The old gymnasium at Berkeley High School was granted national and state landmark status as a historic district in January 2008. Earlier, in July 2007, the city’s Landmarks Preservation Commission landmarked the gymnasium.
Recently, the Berkeley Unified School District Board, approved the South of Bancroft Master Plan, which would demolish this building and build new buildings over a four-year period.
Aside from historic preservation, I question the decision to demolish the gymnasium building on the basis of energy, environmental and economic considerations.
Preservation of buildings can be thought of as the ultimate recycling. Buildings are vast repositories of energy. It takes energy to manufacture or extract building materials, more energy to transport them to the construction site and still more energy to assemble them into a building. If the structure is demolished and landfilled, the locked up energy is totally wasted! The demolition itself uses more energy, and of course, the construction of a new building uses yet more.
Using formulas produced by the Advisory Council on Historic Preservation, the old gymnasium building of 88,000 square feet, embodies the energy equivalent of 1.12 million gallons of gasoline, and the demolition would create about 7,000 tons of waste, enough to fill 45 railroad cars, which would stretch almost a half a mile.
Once the old building is gone, the new building would not only require more energy, but would use more natural resources and release more pollutants and greenhouse gases into the environment. Based on recent studies, even if many of the materials are recycled and the new buildings are designed to the highest energy conservation standards, it would take at least fifty years to recover the energy lost in the demolition of such a building.
Results of the study group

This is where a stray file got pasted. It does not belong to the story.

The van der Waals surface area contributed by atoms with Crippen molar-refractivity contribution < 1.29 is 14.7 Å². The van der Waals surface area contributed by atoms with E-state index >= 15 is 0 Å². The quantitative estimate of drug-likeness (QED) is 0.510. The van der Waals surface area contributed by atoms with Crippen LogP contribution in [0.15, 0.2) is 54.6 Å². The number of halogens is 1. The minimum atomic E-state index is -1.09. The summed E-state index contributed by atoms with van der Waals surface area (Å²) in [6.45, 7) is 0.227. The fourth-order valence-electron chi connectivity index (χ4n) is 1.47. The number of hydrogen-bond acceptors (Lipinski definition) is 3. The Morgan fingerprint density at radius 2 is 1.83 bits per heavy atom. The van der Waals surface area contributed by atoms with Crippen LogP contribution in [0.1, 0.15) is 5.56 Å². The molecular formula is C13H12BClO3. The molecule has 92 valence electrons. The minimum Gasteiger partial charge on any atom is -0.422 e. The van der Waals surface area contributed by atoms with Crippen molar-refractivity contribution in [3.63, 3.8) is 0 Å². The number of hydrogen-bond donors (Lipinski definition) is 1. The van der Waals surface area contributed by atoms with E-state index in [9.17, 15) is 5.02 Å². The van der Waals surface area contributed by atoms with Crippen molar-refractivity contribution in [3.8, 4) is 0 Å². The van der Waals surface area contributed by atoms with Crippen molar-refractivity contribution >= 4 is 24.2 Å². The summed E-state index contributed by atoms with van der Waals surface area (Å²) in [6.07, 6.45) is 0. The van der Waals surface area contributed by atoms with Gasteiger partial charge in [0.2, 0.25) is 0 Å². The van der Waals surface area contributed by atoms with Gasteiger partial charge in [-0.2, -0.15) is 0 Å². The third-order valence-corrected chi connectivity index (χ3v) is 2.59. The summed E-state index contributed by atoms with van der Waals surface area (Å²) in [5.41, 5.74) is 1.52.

Earlier this year, a committee of 21 volunteers, organized by Marie Bowman and Lew Jones, met at Berkeley High to brainstorm ideas for the adaptive reuse of the old gym and warm water pool. The school district’s program for the proposed construction was distributed and drawings of the old building were made available. The group was divided into three teams, which included several engineers, architects and landscape architects. Many new concepts were generated and the results were incorporated into a report issued by the School Board in April. No action was taken by the Board and there has been no thorough study authorized or undertaken to compare the cost of the new construction with using the old building to house the proposed uses.
As a member of one of the teams, I was impressed by the soundness and imagination of the concepts generated but have been disturbed that there was no follow-up to achieve a single unified solution to the reuse and rehabilitation of the building.
A new plan
Because I am recently retired, I now have time available to look further into the rehabilitation of the old gymnasium. In my 50 plus years of architectural practice, I have designed buildings that have included all of the proposed uses; classrooms, gymnasiums, swimming pools as well as renovations of large buildings.
After analyzing the problem for several weeks, using the plans of the old gym, as well as walking through the building several times, I have developed a plan, which I believe satisfies all elements of the School District’s South of Bancroft Master Plan. Perhaps, more important, I believe it can be completed more economically than building new.
Additionally, the classrooms and gymnasium spaces would be spacious and flooded with natural daylight. The existing warm water pool would be restored and a proper entrance created. It should be noted that the Richmond Plunge is currently being restored for a fraction of the cost that has been discussed for building a new warm water pool for Berkeley.
The exterior of the building would be basically unchanged, except for the obvious need for maintenance which has been deferred. Most important, all the proposed uses fit comfortably within the spacing of the original structural system. Only minor structural changes and some seismic upgrades would be necessary. This is key to achieving an economical solution.
By repositioning the softball diamond, a regulation 250-foot radius baseball field can be accommodated, achieving a better orientation for the players. All of the other outdoor athletic activities in the South of Bancroft Master Plan can be accommodated. Adaptive re-use of this building would satisfy the classroom and office needs.
It is understood that time and money have been spent in developing the South of Bancroft Master Plan. However, since the gymnasium building is not scheduled for demolition until 2011, there is till time to consider another approach, which I believe, can save money, time, energy and natural resources. It would be a truly green solution.
The country and Berkeley are on a green mission. Let’s continue on this worthy path. I would like to invite the School Board and their architects to join me in reviewing this new proposal.
Berkeley resident Henrik Bull is the retired founder of BSA Architects.